A New Age Christ?

Here’s Johnson teaching more MSoG in a You Tube video:

“…It’s the Spirit of God that makes this thing [the Bible, which he’s holding] come alive to where we actually have the privilege of the Word becoming flesh in us again, where we become the living illustration and manifestation of what God is saying.” [65] [emphasis mine]

The bolded portion above is reminiscent of what is known as “birthing the man-child”[66] – yet another euphemism for the purported Manifested Sons of God. Also, it needs to be noted that this bolded portion sounds like it relates to the title of the piece from the Vineyard Prophetic Conference of Paul Cain mentioned above: You Can Become the Word! In addition, the above quote sounds quite a bit like some words by the late Earl Paulk from his 1985 book Held in the Heavens Until…:

The living Word of God, Jesus Christ, was conceived in the womb of a virgin. The Word became flesh in the God man, Jesus Christ… Likewise, the Word of God must be made flesh in the Church in order for us to bear witness to the Kingdom which God has called us to demonstrate” [67] [emphasis added]

“…Natural conception and birth graphically symbolize God’s offspring in His Church. The Church is the womb of God’s Kingdom. God wants to quicken His Word, to bring it alive in us, causing us to live by His Word, not by sight or natural understanding.” [68] [emphasis added]

All things have been given to us, even to the point of allowing us to share the divine nature of Jesus. Sharing His nature is a definition of the ongoing incarnation of God on the earth. ‘Christ in us, the hope of glory.’ His inheritance is already ours.” [69][emphasis added]

Taken together, these quotes seem quite similar to the New Age view of bringing in the “Kingdom of God” as mentioned in the “New Age Kingdom” section of The Kingdom of God is at Hand, part II article on this blog.

By quoting “Christ in us, the hope of glory” as Paulk and Bentley both do, the implication in their respective contexts above seems to infer our own divinity. This sounds eerily similar to the New Age/Theosophic/esoteric/occult teachings of Alice A. Bailey working as a medium for one of the “Masters of Wisdom” identified as “Master DK” or “Djwhal Khul” from her 1948 book The Reappearance of the Christ:

“…Inherent in the human consciousness… …is a sense of divinity. …‘As He is, so are we in this world.’ (1 John IV:17) is another Biblical statement. …‘Christ in us, the hope of glory’ is the triumphant affirmation of St. Paul.” [70]

Of course, both Johnson and Hagin quote 1st John 4:17 above in the “Resurrection of the Latter Rain” section. Restating part of Johnson’s quote:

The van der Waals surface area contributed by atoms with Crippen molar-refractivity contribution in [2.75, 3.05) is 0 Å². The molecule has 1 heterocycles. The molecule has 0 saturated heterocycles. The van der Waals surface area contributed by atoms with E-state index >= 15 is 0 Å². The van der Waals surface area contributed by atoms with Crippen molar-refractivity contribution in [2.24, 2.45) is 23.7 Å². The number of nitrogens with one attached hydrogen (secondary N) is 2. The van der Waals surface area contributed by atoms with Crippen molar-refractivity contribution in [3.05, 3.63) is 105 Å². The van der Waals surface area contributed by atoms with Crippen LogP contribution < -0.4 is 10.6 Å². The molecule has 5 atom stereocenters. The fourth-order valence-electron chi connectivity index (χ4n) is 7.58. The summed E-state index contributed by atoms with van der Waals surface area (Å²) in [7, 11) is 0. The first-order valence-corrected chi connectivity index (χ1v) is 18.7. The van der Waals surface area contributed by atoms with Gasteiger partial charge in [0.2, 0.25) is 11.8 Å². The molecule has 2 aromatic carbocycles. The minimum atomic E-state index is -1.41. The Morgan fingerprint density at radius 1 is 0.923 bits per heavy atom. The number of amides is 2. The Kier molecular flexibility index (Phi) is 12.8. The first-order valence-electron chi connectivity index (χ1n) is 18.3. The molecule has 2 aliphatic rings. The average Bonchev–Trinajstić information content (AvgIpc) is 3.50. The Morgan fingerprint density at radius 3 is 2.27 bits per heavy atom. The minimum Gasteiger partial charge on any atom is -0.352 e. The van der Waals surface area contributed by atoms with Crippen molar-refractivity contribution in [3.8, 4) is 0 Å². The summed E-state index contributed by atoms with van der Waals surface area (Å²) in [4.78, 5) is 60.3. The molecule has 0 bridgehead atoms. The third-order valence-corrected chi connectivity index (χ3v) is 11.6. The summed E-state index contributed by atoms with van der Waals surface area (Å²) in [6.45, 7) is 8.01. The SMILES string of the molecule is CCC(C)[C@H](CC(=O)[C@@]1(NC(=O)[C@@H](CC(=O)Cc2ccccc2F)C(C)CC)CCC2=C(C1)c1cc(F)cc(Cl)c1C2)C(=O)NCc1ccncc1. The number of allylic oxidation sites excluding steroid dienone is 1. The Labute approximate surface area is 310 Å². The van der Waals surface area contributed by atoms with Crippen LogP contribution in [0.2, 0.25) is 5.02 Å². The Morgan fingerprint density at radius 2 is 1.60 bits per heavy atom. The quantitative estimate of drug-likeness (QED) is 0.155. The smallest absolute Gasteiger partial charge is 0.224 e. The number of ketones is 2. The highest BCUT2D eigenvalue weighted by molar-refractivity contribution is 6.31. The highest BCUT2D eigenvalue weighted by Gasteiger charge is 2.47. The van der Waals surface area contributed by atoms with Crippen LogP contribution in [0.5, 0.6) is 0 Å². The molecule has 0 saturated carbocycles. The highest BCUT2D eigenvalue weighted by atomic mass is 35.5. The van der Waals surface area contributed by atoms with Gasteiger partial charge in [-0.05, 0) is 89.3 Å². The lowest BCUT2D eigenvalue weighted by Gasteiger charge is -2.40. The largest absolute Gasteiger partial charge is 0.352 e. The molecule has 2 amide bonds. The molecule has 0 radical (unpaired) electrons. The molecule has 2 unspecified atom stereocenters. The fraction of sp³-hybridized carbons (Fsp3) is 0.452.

“The ‘as He is, so are we’ [1st John 4:17] declaration is far beyond what any of us could have imagined; especially in light of the glorified description of Jesus in Revelation, chapter 1. Yet, the Holy Spirit was sent specifically for this purpose that we might attain… ‘to the measure of the stature of the fullness of Christ.’

“…why didn’t the Father send Him [the Holy Spirit] until Jesus was glorified? Because without Jesus in His glorified state there was no heavenly model of what we were to become! …As He is, so are we in the world.

“The Christian life is not found on the Cross. It is found because of the Cross. It is His resurrection power that energizes the believer…” [71] [bolding from italicized original; bold/underlining added for emphasis]

This focus on the “Resurrection side of the Cross” at the expense of the Cross itself as Johnson, Hagin, Bentley and others do above, as evidenced by quotes in this article, is yet another aspect of the New Age religion as referenced in the “Sinless at the Other Side of Cross” section above. Quoting Bailey again in The Destiny of the Nations from 1949:

“In the Aquarian Age, the Risen Christ… …will not this time demonstrate the perfected life of the Son of God, which was his main mission before; He will appear as the supreme Head of the Spiritual Hierarchy, meeting the need of the thirsty nations of the world – thirsty for truth, for right human relations and for loving understanding. He will be recognized this time by all and in His Own Person will testify to the fact of the resurrection and hence demonstrate the paralleling fact of immortality of the soul, of the spiritual man. The emphasis during the past two thousand years has been on death; it has coloured all the teaching of the orthodox; only one day in the year has been dedicated to the thought of the resurrection. The emphasis in the Aquarian Age will be on life and freedom from the tomb of matter, and this is the note which will distinguish the new world religion from all that have preceded it.” [72]

This “death” emphasized over “the past two thousand years” is the preaching of Jesus Christ and Him crucified. The “paralleling fact of immortality of the soul” is the ‘fact’ of “inherent divinity.” This “Spiritual Hierarchy” is also known as the “Masters of Wisdom” who are, in reality, demons. Their “Risen Christ” is actually referring to the coming antichrist.

Are Bill Johnson and company teaching and preaching a New Age Christ whether unwittingly or wittingly?

Endnotes:

[1] “ewenhuffman” Jesus is our Model- Sermon of the week 20 Dec 09. <http://ewenhuffman.podbean.com/2009/12/23/jesus-is-our-model-sermon-of-the-week-20-dec-09/> 33:48 to 34:57; as accessed 11/08/10